Will they stay or will they go? This could just as well be the unofficial slogan of the European Union in 2016, with one of its largest member states possibly headed for the exit.

Britain has long been a reluctant member of the 28-country EU, wresting special arrangements from the bloc and challenging integration efforts over the years.

Now, British Prime Minister David Cameron has promised to hold an in-out referendum on EU membership. The stability of the bloc and its international influence hangs in the balance.

"The stakes are so high that we cannot escape a serious debate with no taboos," EU President Donald Tusk had written to the bloc's national leaders before they met with Cameron in mid-December for a first showdown.

Tusk later told journalists that he thought the EU had survived a "make or break" meeting. But a tough road still lies ahead.

Cameron has promised to hold the referendum by the end of 2017, but many analysts expect him to do so already in 2016, especially if Tusk manages to broker a deal between leaders in February on Britain's demands for EU reforms.

Cameron is seeking changes that he says could help avert a referendum vote in favour of Brexit, as Britain's potential departure from the EU has come to be known. His reform demands touch on competitiveness, national sovereignty, economic governance and social welfare.

But his proposals are controversial, most notably a demand that other EU citizens should be required to work in Britain for four years before qualifying for welfare benefits.

Eastern European countries have been particularly vocal in criticizing the measure, but a survey carried out by the Centre for European Reform (CER) think tank found that virtually all EU member states are opposed to welfare discrimination against their nationals.

"Only Ireland and Finland may appear to be more flexible. Keeping Britain in the EU seems to be more important to them," CER researcher Agata Gostynska-Jakubowska wrote. "But even these governments feel uneasy about Cameron's support for discriminatory measures."

She also predicted that Cameron would struggle to secure any formal recognition that membership in the eurozone is voluntary. Britain is not part of the European currency area and does not plan to join it.

Any British attempts to change EU treaties are expected to face resistance too, given the long and tortuous history of past attempts.

London may find allies in Cyprus, Hungary, Ireland, Malta and Poland, Gostynska-Jakubowska predicted. Italy has also made a point of showing support for Britain.

In a text recently published by the Daily Telegraph newspaper, Britain Foreign Secretary Philip Hammond and Italian Foreign Minister Paolo Gentiloni wrote that their countries "agree on the need for a deep reform of the EU."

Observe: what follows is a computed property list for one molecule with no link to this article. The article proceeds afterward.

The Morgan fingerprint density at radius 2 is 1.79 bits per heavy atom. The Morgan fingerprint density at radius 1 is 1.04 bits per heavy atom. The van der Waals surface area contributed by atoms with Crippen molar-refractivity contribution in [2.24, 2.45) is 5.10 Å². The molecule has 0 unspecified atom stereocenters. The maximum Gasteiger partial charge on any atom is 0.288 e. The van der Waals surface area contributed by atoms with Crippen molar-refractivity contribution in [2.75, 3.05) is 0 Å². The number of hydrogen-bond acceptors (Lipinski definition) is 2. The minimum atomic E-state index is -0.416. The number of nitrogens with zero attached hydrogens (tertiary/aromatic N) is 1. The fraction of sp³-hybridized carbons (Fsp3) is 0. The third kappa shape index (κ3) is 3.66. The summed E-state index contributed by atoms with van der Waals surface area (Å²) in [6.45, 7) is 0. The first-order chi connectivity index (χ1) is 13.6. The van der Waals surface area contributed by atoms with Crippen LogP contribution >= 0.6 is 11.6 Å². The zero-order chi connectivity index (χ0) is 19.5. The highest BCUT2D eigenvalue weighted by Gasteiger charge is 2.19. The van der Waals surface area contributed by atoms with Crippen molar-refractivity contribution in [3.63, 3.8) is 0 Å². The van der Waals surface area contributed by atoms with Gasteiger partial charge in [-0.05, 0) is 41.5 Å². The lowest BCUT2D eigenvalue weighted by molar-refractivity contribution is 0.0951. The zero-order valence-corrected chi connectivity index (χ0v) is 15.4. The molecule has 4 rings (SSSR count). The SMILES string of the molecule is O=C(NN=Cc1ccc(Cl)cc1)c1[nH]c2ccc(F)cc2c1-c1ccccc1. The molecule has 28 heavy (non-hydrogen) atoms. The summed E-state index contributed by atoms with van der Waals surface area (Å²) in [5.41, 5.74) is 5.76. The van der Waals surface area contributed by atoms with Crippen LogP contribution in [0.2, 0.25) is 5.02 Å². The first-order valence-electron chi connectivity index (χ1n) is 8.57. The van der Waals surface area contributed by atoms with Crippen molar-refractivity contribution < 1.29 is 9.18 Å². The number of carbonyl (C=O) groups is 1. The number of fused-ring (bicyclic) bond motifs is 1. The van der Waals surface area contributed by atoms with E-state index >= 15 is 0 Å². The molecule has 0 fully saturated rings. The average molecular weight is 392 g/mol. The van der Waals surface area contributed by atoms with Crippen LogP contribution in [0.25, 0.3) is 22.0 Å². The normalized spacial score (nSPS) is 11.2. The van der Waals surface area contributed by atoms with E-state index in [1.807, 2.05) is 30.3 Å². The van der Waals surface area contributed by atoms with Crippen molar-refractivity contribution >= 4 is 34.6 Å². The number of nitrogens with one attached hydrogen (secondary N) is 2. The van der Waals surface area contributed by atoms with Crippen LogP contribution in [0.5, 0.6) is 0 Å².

"A successful EU will be one which can combine ... different visions of Europe and embrace that diversity," they added.

Many analysts are still optimistic that Britons will not vote for Brexit, notably because of the economic impact it would have. Britain would lose access to the European border-free market with some 500 million consumers.

"Half of all the United Kingdom's trade is with the EU," ING bank analyst James Knightley noted. "Any uncertainty - even if the UK eventually votes to remain within the EU - poses a major risk to the UK economy."

"[Cameron] will win the British referendum on EU membership, ... not because he is so brilliant, but because the British are not suicidal," Jan Techau of the Carnegie Europe think tank added.

An average of polls conducted in December suggests that 56 per cent of voters want Britain to remain in the EU.

But a more detailed poll by YouGov suggested that perceptions of the success of Cameron's negotiations could still affect the vote, with more people saying they would opt to leave if they believed Cameron had achieved little or no change.

The "spiral of alarm and negativity" surrounding immigration, heavily covered by major media outlets, will also "clearly have an influence" on the outcome of the referendum, said researchers Geoffrey Evans and Jonathan Mellon of Nuffield College at the University of Oxford.

A recent Eurobarometer survey found that 61 per cent of respondents in Britain identified immigration as one of the most important issues facing the EU.

Whatever the vote on Brexit may end up being, it will set a precedent - at a time when Europe is contending with eurosceptic and separatist movements keen on pursuing their own agendas.

"Once the referendum genie is out of the bottle, it is very hard to put it back in," Carnegie Europe analyst Stefan Lehne said.

"National governments will not think of the UK's concerns first, but of their own interests," Vivien Pertusot of the French Institute of International Relations added. "EU member states want the UK in the EU, but not at all costs."

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